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The coronavirus pandemic has made starkly clear the benefits of telemedicine, and governments have taken notice by moving to temporarily suspend many of the pointless barriers that get in the way of caring for patients.
But there’s more that Virginia’s elected officials and regulators can do to ensure all Virginians can get the care they need in a way that keeps both patients and providers safe.
And, once the crisis is over, they can take action to keep those restrictions from coming back to haunt us in any future emergency.
As AFP-Virginia State Director JC Hernandez wrote in the Virginian-Pilot:
If temporarily removing these barriers to care will improve the health of patients, help deal with hospital capacity issues, and lower costs, then why wouldn’t we want the barriers to stay down permanently?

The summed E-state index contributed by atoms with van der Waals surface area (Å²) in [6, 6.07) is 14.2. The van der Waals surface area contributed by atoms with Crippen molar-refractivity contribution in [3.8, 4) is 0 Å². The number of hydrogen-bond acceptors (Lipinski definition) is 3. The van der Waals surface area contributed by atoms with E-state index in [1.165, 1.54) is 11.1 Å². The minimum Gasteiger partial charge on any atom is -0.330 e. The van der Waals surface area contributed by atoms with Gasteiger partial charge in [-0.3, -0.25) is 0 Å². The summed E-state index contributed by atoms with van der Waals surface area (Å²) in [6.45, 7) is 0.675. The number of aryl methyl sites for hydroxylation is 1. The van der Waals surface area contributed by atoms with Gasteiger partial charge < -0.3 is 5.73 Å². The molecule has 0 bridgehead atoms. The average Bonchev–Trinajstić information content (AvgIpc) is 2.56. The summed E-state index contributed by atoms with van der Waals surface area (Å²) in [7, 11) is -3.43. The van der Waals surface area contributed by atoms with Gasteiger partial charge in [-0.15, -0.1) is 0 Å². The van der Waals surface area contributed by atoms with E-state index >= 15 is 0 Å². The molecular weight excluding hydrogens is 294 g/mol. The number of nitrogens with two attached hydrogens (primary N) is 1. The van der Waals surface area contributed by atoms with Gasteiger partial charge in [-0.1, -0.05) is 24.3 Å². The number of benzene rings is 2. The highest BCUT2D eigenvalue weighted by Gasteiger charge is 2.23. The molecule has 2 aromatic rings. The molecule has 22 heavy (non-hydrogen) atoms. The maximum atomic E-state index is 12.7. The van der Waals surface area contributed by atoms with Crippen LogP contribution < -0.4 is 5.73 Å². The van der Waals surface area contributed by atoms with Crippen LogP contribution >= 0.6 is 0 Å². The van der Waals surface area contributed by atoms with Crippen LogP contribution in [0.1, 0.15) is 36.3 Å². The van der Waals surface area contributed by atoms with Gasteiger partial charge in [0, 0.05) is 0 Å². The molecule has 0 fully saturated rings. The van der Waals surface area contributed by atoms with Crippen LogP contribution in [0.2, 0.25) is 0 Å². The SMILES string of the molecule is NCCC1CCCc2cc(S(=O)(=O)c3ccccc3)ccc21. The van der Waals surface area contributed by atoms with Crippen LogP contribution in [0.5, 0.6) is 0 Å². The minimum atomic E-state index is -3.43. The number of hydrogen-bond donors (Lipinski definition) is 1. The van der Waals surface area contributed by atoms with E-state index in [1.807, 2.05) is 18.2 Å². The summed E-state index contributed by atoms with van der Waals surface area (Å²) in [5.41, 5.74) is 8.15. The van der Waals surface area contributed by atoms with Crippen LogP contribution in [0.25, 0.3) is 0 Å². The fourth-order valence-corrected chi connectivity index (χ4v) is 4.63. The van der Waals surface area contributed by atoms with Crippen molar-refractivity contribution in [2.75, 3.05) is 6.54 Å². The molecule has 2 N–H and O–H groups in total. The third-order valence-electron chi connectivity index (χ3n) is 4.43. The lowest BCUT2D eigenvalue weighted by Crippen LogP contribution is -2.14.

We don’t have to wait another year for the legislature to do the right thing.
Lawmakers will be back in Richmond next month — or sometime later in the spring or summer, depending on the pandemic. When they return, spending plans need to be reconsidered in light of the economic impact of COVID-19.
With research showing that remote patient monitoring provides both medical and fiscal benefits, lawmakers should make funding of the practice permanent, and should consider other rapid-response innovations.
Those other innovations include allowing providers to work across state lines and repeal of certificate-of-public-need laws that restrict access to care.
Officials moved swiftly when they saw how these kinds of restrictions posed a danger the public during the pandemic. They need to apply that same judgment when the pandemic is over.
Read the full op-ed from AFP-Virginia’s JC Hernandez.
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